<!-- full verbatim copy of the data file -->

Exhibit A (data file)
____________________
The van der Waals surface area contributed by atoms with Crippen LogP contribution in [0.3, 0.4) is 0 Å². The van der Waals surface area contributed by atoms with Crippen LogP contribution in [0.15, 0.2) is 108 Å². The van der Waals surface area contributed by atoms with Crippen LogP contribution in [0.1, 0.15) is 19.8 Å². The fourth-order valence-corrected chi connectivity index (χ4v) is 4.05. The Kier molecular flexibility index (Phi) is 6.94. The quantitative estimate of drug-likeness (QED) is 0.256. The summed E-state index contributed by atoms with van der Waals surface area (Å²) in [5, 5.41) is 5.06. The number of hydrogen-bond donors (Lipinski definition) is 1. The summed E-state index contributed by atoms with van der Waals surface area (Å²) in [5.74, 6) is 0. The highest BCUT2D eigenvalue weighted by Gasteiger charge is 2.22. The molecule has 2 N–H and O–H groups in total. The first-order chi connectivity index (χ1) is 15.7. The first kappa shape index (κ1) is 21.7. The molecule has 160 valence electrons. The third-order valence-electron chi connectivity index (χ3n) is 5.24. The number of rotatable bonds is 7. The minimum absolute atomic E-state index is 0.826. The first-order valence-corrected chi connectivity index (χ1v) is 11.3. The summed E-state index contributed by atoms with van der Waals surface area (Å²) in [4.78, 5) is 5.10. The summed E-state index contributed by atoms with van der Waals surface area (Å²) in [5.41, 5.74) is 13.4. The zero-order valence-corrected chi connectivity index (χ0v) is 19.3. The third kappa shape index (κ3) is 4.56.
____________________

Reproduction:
The van der Waals surface area contributed by atoms with Crippen LogP contribution in [0.3, 0.4) is 0 Å². The van der Waals surface area contributed by atoms with Crippen LogP contribution in [0.15, 0.2) is 108 Å². The van der Waals surface area contributed by atoms with Crippen LogP contribution in [0.1, 0.15) is 19.8 Å². The fourth-order valence-corrected chi connectivity index (χ4v) is 4.05. The Kier molecular flexibility index (Phi) is 6.94. The quantitative estimate of drug-likeness (QED) is 0.256. The summed E-state index contributed by atoms with van der Waals surface area (Å²) in [5, 5.41) is 5.06. The number of hydrogen-bond donors (Lipinski definition) is 1. The summed E-state index contributed by atoms with van der Waals surface area (Å²) in [5.74, 6) is 0. The highest BCUT2D eigenvalue weighted by Gasteiger charge is 2.22. The molecule has 2 N–H and O–H groups in total. The first-order chi connectivity index (χ1) is 15.7. The first kappa shape index (κ1) is 21.7. The molecule has 160 valence electrons. The third-order valence-electron chi connectivity index (χ3n) is 5.24. The number of rotatable bonds is 7. The minimum absolute atomic E-state index is 0.826. The first-order valence-corrected chi connectivity index (χ1v) is 11.3. The summed E-state index contributed by atoms with van der Waals surface area (Å²) in [4.78, 5) is 5.10. The summed E-state index contributed by atoms with van der Waals surface area (Å²) in [5.41, 5.74) is 13.4. The zero-order valence-corrected chi connectivity index (χ0v) is 19.3. The third kappa shape index (κ3) is 4.56.